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Vladimir K. Zworykin, often called the father of television, died in Princeton, New Jersey, on July 29, 1982. At the time of his death, Dr. Zworykin held the special title of Honorary Vice-President of the Radio Corporation of America (RCA), having officially retired in 1954 as Vice-President and Technical Consultant to RCA Laboratones.
Dr. Zworykin was one of the giants among the early architects of our electronic age. While he always shrugged off his designation as the father of television, nevertheless his inventions and developments during the 1920s brought the concept of electronic television within the range of practicality and provided the technical foundations for all modern television systems. His "flash of genius" was the combination of electron beam scanning and the concept of signal storage at the picture element level in an image sensor he named the "icono scope." His signal storage concept made it possible for the level of illumination required on the subject to be reduced by several orders of magnitude and, for the first time, to be brought within a practical range.
Dr. Zworykin was much more than an inventor. He was a visionary who dedicated much of his career to using technology to extend the human senses. He was a leader with an extraordinary ability to select competent research workers and then to inspire them to perform at levels far beyond their own expectations. While he never assumed the role of entrepreneur, he was a very persuasive exponent of the value of electronics technology to the entrepreneurs of his time.
Born in Mourom, Russia, in 1889, Dr. Zworykin received his undergraduate education at the Petrograd Institute of Technology, graduating with the degree of electrical engineer in 1912. At the institute he met and worked with Professor Boris Rosing, who, as early as 1906, believed that cathode-ray tubes would ultimately provide the solution to practical television. By the time Dr. Zworykin left the institute, he took with him an intense conviction that Rosing's thesis was the one to pursue.
In 1912 Dr. Zworykin entered the College de France in Paris, where he engaged in X-ray research under Paul Langevin. These studies were interrupted by World War I when he had to return to Russia to serve as an officer in the radio communications branch of the Russian Army. The disruption and confusion caused by the Russian Revolution ultimately resulted in his arriving in the United States in 1919.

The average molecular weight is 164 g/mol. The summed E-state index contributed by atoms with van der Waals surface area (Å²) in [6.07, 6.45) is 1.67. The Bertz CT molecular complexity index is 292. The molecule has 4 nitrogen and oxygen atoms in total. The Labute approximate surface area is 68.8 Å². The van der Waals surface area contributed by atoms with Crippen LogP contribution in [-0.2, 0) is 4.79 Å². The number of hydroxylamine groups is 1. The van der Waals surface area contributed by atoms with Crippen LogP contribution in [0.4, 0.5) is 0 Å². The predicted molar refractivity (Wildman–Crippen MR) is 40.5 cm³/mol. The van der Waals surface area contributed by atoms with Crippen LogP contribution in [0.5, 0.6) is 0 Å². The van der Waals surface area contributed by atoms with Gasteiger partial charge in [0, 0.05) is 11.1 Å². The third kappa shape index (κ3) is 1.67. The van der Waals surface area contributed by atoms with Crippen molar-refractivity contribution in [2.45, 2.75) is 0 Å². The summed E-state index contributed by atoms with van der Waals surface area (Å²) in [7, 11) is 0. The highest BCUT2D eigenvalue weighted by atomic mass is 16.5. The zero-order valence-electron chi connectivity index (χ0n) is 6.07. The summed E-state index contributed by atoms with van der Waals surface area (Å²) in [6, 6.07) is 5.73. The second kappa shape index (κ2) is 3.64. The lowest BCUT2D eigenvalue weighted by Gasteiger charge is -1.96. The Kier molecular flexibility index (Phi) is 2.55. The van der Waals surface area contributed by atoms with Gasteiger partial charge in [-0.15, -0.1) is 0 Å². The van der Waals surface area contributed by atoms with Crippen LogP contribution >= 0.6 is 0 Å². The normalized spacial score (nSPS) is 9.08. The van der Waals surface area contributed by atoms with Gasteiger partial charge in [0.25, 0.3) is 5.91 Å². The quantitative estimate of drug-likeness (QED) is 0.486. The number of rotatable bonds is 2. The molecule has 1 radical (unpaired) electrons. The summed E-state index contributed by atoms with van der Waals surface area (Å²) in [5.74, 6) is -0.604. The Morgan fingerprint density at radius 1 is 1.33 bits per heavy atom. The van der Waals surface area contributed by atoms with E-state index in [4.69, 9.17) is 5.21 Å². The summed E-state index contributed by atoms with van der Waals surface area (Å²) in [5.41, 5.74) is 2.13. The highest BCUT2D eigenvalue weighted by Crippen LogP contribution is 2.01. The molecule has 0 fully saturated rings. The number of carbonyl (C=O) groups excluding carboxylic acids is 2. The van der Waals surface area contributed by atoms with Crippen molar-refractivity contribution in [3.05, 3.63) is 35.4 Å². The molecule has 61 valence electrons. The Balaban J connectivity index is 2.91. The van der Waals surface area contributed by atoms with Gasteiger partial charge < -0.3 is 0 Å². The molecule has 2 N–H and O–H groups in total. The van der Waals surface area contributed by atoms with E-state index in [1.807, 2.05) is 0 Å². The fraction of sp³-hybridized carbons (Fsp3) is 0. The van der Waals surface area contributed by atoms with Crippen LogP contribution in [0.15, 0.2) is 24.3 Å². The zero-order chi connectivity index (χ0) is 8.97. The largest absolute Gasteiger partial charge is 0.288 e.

Soon after arriving here, he joined the research staff of the Westinghouse Electric and Manufacturing Company where he under took research on photoelectricity. In reality, and largely on his own initiative, he was continuing the development of electronic television. While he appears to have had the freedom to do this, it also seems clear that the management had little enthusiasm for the future of the work. While at Westinghouse he was also a graduate student at the University of Pittsburgh, where he acquired his Ph.D. in 1926.
His association with RCA came as the result of a corporate rearrangement. It began in 1929 when he was transferred to RCA as Director of the Electronic Research Laboratory in Camden, New Jersey.
By the time of his transfer to RCA, Dr. Zworykin had develope working versions of his iconoscope and had demonstrated a television receiver incorporating his "kinescope," a cathode-ray display tube embodying the concepts that are still fundamental to all modern picture tubes. At RCA he found a kindred spirit in David Sarnoff, who could provide both the entrepreneurial expertise and the financial support that were needed to complement his technical achievements and bring television to the general public.